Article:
View Mobile Site

Sheriff responds to deputy DA letter concerning Manteca murder

Text Size: Small Large Medium
POSTED December 25, 2017 11:30 p.m.

San Joaquin County Sherriff Steve Moore has responded to criticisms that his internal policies have prevented forensic pathologists from responding to crime scenes even when they’re summoned by investigating officers or agencies.
In a statement released from the Sherriff’s Office on Dec. 21, Moore addressed some of the charges that were made in a 2011 letter from a San Joaquin Deputy District Attorney that alleged that Moore’s office – who received a request to dispatch the Medical Examiner to a murder scene in Manteca, but refused to do so – nearly cost prosecutors the conviction of Dawson McGehee for stabbing his mother to death and leaving her body in her bedroom for more than 24 hours while family members were in and out of the house.
According to Deputy District Attorney Sherri Adams – now the office’s Chief Deputy – the Manteca Police Department had their request for Dr. Bennet Omalu to visit the scene and determine the time of the death denied, and that allowed the defense to introduce the idea that his mother, Katy, was killed a day later than investigators alleged.
Her body was discovered by Manteca firefighters on Halloween in 2011, but detectives believed that she had been killed before and left in a back bedroom while McGehee and his sister were in and out of the house. He told his sibling that his mother wasn’t quite feeling well and had gone to bed, and after she hadn’t heard from her, contacted authorities who conducted a welfare check and made the grisly discovery.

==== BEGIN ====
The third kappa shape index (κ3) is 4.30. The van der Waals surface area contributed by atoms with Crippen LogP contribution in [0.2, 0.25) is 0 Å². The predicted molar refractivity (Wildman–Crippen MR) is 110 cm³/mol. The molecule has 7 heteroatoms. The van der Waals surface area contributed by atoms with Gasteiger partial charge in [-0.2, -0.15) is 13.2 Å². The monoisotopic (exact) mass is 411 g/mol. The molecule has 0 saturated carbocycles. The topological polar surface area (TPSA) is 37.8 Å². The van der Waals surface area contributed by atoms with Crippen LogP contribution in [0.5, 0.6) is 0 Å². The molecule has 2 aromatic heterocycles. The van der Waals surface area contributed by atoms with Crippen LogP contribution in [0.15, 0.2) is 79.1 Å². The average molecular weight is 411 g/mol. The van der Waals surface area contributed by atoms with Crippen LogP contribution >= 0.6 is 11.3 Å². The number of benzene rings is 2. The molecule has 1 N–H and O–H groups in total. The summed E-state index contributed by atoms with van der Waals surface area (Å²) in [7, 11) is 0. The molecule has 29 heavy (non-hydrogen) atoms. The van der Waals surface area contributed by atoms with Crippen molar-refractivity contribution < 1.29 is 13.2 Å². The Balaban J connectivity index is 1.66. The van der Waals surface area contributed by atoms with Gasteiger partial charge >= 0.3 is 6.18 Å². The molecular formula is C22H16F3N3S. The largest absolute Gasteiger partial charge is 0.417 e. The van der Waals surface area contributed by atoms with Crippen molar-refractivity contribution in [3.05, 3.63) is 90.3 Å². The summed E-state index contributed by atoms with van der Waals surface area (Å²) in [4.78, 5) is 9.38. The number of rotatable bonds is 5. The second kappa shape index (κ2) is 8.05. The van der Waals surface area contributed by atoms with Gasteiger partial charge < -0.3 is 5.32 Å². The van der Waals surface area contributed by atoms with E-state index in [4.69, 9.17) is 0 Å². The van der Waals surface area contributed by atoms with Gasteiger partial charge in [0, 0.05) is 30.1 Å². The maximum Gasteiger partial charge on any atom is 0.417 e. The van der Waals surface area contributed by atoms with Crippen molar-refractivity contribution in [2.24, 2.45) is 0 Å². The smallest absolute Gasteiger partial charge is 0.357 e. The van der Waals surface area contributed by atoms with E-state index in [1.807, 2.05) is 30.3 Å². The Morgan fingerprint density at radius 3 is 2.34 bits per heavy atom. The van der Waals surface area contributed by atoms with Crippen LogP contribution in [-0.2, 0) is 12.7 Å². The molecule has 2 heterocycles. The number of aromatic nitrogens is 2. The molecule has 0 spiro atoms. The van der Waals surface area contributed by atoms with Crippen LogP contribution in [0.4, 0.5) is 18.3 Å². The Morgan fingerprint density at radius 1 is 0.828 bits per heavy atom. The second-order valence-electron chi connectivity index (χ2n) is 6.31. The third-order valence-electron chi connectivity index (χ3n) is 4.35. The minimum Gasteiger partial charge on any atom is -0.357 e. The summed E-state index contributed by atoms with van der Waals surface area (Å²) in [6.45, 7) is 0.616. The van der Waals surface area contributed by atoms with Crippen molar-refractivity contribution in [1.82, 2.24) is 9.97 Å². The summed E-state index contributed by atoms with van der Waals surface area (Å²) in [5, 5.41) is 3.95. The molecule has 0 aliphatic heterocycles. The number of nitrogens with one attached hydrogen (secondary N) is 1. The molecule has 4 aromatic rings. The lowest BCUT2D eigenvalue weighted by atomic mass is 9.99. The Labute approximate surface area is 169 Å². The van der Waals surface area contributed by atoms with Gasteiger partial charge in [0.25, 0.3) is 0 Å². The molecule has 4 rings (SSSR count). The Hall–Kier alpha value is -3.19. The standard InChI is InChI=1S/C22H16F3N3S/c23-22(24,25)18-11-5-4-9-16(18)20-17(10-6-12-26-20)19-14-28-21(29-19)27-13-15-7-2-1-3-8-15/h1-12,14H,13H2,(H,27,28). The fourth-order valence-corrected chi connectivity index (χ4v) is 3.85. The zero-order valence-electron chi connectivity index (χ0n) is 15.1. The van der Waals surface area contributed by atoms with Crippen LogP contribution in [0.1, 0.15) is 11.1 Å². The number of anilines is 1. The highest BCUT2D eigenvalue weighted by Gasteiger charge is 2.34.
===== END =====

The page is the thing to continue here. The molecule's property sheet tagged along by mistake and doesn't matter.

The murder was profiled in an episode of the Oxygen channel television series “Snapped.”
“The San Joaquin County Coroner’s Office has a practice of dispatching pathologists to crime scenes, and pathologists have been requested and responded to multiple crime scenes,” Moore wrote in a statement. “According to this practice, pathologists are dispatched once there has been a specific request for Coroner services by the investigating agency.
“The purpose of this practice is to allow detectives to process relevant crime scene evidence in a pristine state prior to the arrival of the pathologist and/or Coroner’s Office staff.”
But Moore’s letter appears to be the first time that either he or his office have commented on Adams’ letter despite the fact that it was written almost six years ago, and since it was received many of the people listed in the letter – from Sheriff’s staffers to the Manteca detectives who were working the case at the time – have since retired.
“The Coroner’s Office is in the process of reviewing the Dawson McGehee letter,” Moore wrote. “This case is more than six years old; and staff assigned to the Coroner’s Office at that time have either retired, rotated out or are no longer working at the Sheriff’s Office.”
In her letter to Moore, Adams noted that even though Omalu was never notified that he was wanted on the crime scene – one of the many complaints that Omalu said drove him to resign from his position earlier this month – it was his meticulous autopsy that helped seal the conviction despite the fact that the defense called the timeline and the fact that the medical examiner never visited the scene into question.
Photographs and notes detailing the contents of the victim’s stomach helped Omalu determine the last time that she ate, even though the body was refrigerated prior to his examination. According to Adams, the “prolonged post-mortem interval, and the body being refrigerated prior to the autopsy, Dr. Omalu’s ability to perform forensic pathological analysis to ascertain the time of death was significantly impaired.”
McGehee was eventually convicted of murder and sentenced to life in prison.

To contact reporter Jason Campbell email or call 209.249.3544.

Commenting is not available.

Commenting not available.

Please wait ...